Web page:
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AUSTIN, Texas (AP) — Republicans won handily a closely watched special election Tuesday to keep hold of a suburban Houston district that President Donald Trump won easily four years ago, fending off a national blitz by Democrats in a Texas legislative race.
The victory by Republican Gary Gates, who put more than $1.5 million of his own money into his run for state House District 28, is sure to bring a sigh of relief for the GOP in a race that was being tracked far beyond Texas. By the final weeks, the race had escalated into the first big special election of 2020.
In final unofficial results, Gates polled 58% of the vote to 42% for Democrat Eliz Markowitz.
Presidential candidates Joe Biden and Elizabeth Warren had endorsed Markowitz, and outside groups flooded the race with six-figure checks and television ads. Beto O'Rourke practically made the district a second home after ending his own presidential campaign in November, spending weekends knocking on doors in Katy's affluent neighborhoods.
It escalated a normally minor local election into a high-stakes test of Democrats' chances in Texas this November, and whether suburban voters are turning away from the party of an impeached president.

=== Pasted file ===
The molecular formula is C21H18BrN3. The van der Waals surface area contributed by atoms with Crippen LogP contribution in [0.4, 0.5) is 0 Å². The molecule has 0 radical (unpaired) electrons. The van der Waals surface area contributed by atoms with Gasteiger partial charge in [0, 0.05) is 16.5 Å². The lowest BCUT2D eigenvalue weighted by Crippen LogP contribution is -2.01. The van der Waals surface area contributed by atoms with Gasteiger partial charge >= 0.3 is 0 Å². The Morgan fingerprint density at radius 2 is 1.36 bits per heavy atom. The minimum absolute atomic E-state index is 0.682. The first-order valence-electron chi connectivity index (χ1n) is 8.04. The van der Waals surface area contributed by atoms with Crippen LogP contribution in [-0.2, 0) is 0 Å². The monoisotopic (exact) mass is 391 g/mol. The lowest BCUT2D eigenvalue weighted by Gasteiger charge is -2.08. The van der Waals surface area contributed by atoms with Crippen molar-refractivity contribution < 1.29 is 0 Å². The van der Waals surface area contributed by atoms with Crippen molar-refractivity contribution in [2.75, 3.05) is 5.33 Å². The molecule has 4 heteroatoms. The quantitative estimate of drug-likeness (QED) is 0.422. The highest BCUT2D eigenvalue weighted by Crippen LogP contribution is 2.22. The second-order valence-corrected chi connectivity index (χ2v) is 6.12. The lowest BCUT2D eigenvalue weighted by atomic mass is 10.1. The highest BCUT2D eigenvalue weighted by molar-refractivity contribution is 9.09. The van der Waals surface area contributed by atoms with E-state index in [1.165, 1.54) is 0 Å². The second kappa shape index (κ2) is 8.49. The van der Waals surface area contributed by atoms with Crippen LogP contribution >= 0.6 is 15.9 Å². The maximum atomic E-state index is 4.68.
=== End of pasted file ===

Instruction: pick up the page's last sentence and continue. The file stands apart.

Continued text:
Last summer, Texas House Speaker Dennis Bonnen, a Republican, was caught confiding to a conservative activist in a secretly recorded meeting that Trump was “killing us” in urban and suburban districts. But Gates, a real estate developer, said that was not his impression from the 150 homes he visited every day.
More than 30,000 voters cast ballots in the election, a 20% turnout.
Trump won the district by 10 points in 2016, but two years later, O'Rourke closed the gap in the district to just three points during his own narrow loss for U.S. Senate.
The election became a release valve for Democrats who were itching for November to just get here already, but it also reflected the striking level of money and national muscle that are poised to swamp legislative races. One national Democratic group called Forward Majority, which is spending millions of dollars nationwide to flip GOP-controlled statehouses, says it has spent $400,000 on the race, at least four times what the group spent on any other Texas district in 2018.
The spending included a TV ad that resurfaced allegations from 2000 that Gates, who has adopted 11 children, abused some of his kids. State child welfare investigators ultimately dropped that case, and Gates put up a counter-ad pushing back on the claims.
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